Food scandal thread


#161

I checked with my colleague to get the inside scoop.
Actually I made a few errors.
The 0.005mg/KG (5ppb) is just the MRL , the minimum reportable level.
The labs can easily analyze this with high accuracy and precision as the minimum level of quantitation is routinely 5,10 , 100 or a 1000 times lower.

So the minimum reportable level (which is why you see 5ppb mentioned) is far above the analytical limit of sentivity. If the chemical is detected at lower levels than that it will be mentioned but the quantity will not be reported.

The only report on what they regard is the toxicological harm level.


#162

I checked with my colleague to get the inside scoop.
Actually I made a few errors.
The 0.005mg/KG (5ppb) is just the MRL , the minimum reportable level.
The labs can easily analyze this with high accuracy and precision as the minimum level of quantitation is routinely 5,10 , 100 or a 1000 times lower.

So the minimum reportable level (which is why you see 5ppb mentioned) is far above the analytical limit of sentivity. If the chemical is detected at lower levels than that it will be mentioned but the quantity will not be reported.

The only report on what they regard is the toxicological harm level.


#163

So the 5ppb mentioned in the article was correct?

So we really are talking about fractions of a microgram (that one’s for you, Rocket) per egg. Incredible.

Ah, OK, the article seems to have misreported that then.

So, it’s legal for everything in my huo guo to contain fipronil, in any amount, but a miniscule trace eight orders of magnitude below the lethal dose in the egg or the chicken slices is just cause for a mass cull?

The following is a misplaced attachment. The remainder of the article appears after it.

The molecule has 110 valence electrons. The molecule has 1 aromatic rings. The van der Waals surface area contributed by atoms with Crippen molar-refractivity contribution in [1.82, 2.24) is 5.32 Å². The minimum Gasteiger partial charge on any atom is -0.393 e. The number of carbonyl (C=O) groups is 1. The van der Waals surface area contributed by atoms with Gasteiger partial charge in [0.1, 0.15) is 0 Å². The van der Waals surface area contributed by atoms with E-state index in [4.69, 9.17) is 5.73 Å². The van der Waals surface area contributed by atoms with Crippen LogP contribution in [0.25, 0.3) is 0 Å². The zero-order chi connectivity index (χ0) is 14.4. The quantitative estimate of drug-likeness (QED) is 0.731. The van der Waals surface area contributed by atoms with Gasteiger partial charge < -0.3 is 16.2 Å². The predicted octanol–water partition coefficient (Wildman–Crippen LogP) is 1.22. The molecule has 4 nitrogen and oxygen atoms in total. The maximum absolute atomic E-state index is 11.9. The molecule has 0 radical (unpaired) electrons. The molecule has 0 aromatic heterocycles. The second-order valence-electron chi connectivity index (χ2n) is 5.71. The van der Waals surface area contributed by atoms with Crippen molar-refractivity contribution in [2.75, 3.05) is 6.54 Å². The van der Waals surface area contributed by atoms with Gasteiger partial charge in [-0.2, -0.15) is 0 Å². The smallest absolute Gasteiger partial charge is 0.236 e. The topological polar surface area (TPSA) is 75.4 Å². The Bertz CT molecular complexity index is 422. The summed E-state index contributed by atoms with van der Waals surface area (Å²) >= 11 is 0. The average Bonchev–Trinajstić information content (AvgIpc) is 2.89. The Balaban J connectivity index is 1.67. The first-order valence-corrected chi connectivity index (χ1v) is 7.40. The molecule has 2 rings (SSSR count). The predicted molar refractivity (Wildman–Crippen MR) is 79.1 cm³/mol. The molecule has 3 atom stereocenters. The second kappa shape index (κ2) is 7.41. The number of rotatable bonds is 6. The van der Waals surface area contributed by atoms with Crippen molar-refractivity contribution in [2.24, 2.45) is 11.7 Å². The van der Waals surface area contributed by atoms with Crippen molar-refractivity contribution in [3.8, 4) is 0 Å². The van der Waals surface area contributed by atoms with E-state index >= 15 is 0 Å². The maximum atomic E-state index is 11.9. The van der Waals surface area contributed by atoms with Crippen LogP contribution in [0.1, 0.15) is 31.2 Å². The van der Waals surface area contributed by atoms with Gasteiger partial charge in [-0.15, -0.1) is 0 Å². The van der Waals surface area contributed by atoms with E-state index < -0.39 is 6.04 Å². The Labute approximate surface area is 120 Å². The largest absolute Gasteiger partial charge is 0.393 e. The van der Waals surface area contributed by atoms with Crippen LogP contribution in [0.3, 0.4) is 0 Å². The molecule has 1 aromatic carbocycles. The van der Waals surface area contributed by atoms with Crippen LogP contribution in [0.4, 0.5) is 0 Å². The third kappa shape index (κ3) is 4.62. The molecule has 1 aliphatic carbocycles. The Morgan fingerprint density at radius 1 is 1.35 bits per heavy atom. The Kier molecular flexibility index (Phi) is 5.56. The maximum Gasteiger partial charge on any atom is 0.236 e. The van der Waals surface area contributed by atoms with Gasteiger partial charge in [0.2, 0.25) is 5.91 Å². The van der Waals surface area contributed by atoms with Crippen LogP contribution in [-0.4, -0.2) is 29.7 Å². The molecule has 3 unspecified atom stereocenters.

Seriously, the world is going f’ing mad. They make up these dumbass rules, it seems to me, to gloss over the fact that poisons are routinely over-used on pretty much everything except their irrelevant exceptions. TBH I have no problem with them making life hell for battery-chicken farmers. I object to them making life hell for the chickens. I just wish they’d chase people down for sensible reasons - animal welfare and human health - instead of bizarre gotchas in laws that don’t protect anybody.

Yes, I’m aware you can use it there for some things but not for others.


#164

Numbers matter folks. If you can’t understand relative numbers how do you know how to judge a given opinion is well founded or not?

Divide by thousand each time…simples.

Kg>g>mg>ug>Ng>Pg>fg

L>ml>UL>NL

Ppm = part per million
1 gram in 1000Ls

1 ppm = 1mg/L = 1,000 ppb
1ug/L= 1 ppb

People are must lazy when they finish school to learn some useful metrics.

This stuff matters.


#165

The rules are not dumbass, the farmers use it because it’s cheaper! They don’t follow the rules, it’s actually easy to understand, don’t use for this or that purpose, simple really.


#166

I saw on the news that one of the farms had a high enough concentration that eating just one egg would definitely put you over the limit.

Now remember some people eat multiple eggs a day over years.

This does seem like a serious health concern to be honest.

I do feel sorry for the chickens though the conditions look dreadful.


#167

Sorry, you lost me.

I know the farmers don’t follow the rules. I was pointing out that the rules don’t make any sense in the context of known harms. Making exceptions for this and that application is completely illogical, because it’s still getting into the food chain and/or the environment. It doesn’t matter what route it takes. Either ban the stuff, or don’t.

I’m wondering if some of it gets into the chickens by way of chickenfeed, if it’s permitted for agricultural use. In fact I don’t see how it could not be present somewhere along the line, since it’s permissible for so many other applications.

Yes, that was my point really. They encourage farmers to cram chickens into conditions that inevitably result in disease and pest infestations, and then get all sniffy when the farmers spray noxious chemicals. And then they punish the chickens.